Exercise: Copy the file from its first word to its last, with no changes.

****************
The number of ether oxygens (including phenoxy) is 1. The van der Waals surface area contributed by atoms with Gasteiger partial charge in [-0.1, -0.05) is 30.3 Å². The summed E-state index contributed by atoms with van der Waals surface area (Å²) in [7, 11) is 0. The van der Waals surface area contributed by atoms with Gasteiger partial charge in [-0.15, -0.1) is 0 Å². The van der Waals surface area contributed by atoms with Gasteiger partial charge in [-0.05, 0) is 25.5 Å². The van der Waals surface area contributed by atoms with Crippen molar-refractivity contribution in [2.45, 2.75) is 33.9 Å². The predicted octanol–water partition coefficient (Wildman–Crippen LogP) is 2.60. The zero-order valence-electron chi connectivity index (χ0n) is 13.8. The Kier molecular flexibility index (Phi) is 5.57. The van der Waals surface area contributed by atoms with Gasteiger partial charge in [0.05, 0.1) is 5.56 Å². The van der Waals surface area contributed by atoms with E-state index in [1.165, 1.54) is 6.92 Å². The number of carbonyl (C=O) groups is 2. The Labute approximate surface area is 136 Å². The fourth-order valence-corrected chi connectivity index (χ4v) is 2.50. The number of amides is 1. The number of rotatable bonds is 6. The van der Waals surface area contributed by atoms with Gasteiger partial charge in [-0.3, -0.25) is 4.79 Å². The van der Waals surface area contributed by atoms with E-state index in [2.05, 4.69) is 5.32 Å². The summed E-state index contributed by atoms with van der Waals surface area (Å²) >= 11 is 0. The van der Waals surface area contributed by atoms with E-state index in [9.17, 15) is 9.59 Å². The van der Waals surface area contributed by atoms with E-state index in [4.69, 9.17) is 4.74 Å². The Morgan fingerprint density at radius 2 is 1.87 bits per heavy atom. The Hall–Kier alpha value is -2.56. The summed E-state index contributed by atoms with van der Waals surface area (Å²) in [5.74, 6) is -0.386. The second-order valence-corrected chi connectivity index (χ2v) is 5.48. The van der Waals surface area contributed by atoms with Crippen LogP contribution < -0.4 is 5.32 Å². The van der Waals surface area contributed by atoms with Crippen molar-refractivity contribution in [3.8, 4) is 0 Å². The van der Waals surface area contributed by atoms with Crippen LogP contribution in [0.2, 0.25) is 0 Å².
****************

The number of ether oxygens (including phenoxy) is 1. The van der Waals surface area contributed by atoms with Gasteiger partial charge in [-0.1, -0.05) is 30.3 Å². The summed E-state index contributed by atoms with van der Waals surface area (Å²) in [7, 11) is 0. The van der Waals surface area contributed by atoms with Gasteiger partial charge in [-0.15, -0.1) is 0 Å². The van der Waals surface area contributed by atoms with Gasteiger partial charge in [-0.05, 0) is 25.5 Å². The van der Waals surface area contributed by atoms with Crippen molar-refractivity contribution in [2.45, 2.75) is 33.9 Å². The predicted octanol–water partition coefficient (Wildman–Crippen LogP) is 2.60. The zero-order valence-electron chi connectivity index (χ0n) is 13.8. The Kier molecular flexibility index (Phi) is 5.57. The van der Waals surface area contributed by atoms with Gasteiger partial charge in [0.05, 0.1) is 5.56 Å². The van der Waals surface area contributed by atoms with E-state index in [1.165, 1.54) is 6.92 Å². The number of carbonyl (C=O) groups is 2. The Labute approximate surface area is 136 Å². The fourth-order valence-corrected chi connectivity index (χ4v) is 2.50. The number of amides is 1. The number of rotatable bonds is 6. The van der Waals surface area contributed by atoms with Gasteiger partial charge in [-0.3, -0.25) is 4.79 Å². The van der Waals surface area contributed by atoms with E-state index in [2.05, 4.69) is 5.32 Å². The summed E-state index contributed by atoms with van der Waals surface area (Å²) >= 11 is 0. The van der Waals surface area contributed by atoms with E-state index in [9.17, 15) is 9.59 Å². The van der Waals surface area contributed by atoms with E-state index in [4.69, 9.17) is 4.74 Å². The Morgan fingerprint density at radius 2 is 1.87 bits per heavy atom. The Hall–Kier alpha value is -2.56. The summed E-state index contributed by atoms with van der Waals surface area (Å²) in [5.74, 6) is -0.386. The second-order valence-corrected chi connectivity index (χ2v) is 5.48. The van der Waals surface area contributed by atoms with Crippen LogP contribution < -0.4 is 5.32 Å². The van der Waals surface area contributed by atoms with Crippen molar-refractivity contribution in [3.8, 4) is 0 Å². The van der Waals surface area contributed by atoms with Crippen LogP contribution in [0.2, 0.25) is 0 Å².